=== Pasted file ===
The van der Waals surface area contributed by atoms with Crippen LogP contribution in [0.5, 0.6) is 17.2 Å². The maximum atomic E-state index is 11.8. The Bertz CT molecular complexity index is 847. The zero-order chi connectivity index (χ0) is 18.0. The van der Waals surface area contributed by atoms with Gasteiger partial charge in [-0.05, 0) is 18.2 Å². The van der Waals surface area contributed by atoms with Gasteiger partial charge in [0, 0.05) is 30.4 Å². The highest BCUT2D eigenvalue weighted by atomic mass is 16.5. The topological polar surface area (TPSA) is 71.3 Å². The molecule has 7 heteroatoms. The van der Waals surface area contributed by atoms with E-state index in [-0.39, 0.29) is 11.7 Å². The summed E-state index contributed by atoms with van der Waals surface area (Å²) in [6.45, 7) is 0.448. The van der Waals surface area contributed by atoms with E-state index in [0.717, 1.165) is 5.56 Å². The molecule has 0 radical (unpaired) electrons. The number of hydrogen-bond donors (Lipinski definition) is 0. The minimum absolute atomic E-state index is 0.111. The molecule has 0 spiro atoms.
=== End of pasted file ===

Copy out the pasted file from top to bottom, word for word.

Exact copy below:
The van der Waals surface area contributed by atoms with Crippen LogP contribution in [0.5, 0.6) is 17.2 Å². The maximum atomic E-state index is 11.8. The Bertz CT molecular complexity index is 847. The zero-order chi connectivity index (χ0) is 18.0. The van der Waals surface area contributed by atoms with Gasteiger partial charge in [-0.05, 0) is 18.2 Å². The van der Waals surface area contributed by atoms with Gasteiger partial charge in [0, 0.05) is 30.4 Å². The highest BCUT2D eigenvalue weighted by atomic mass is 16.5. The topological polar surface area (TPSA) is 71.3 Å². The molecule has 7 heteroatoms. The van der Waals surface area contributed by atoms with E-state index in [-0.39, 0.29) is 11.7 Å². The summed E-state index contributed by atoms with van der Waals surface area (Å²) in [6.45, 7) is 0.448. The van der Waals surface area contributed by atoms with E-state index in [0.717, 1.165) is 5.56 Å². The molecule has 0 radical (unpaired) electrons. The number of hydrogen-bond donors (Lipinski definition) is 0. The minimum absolute atomic E-state index is 0.111. The molecule has 0 spiro atoms.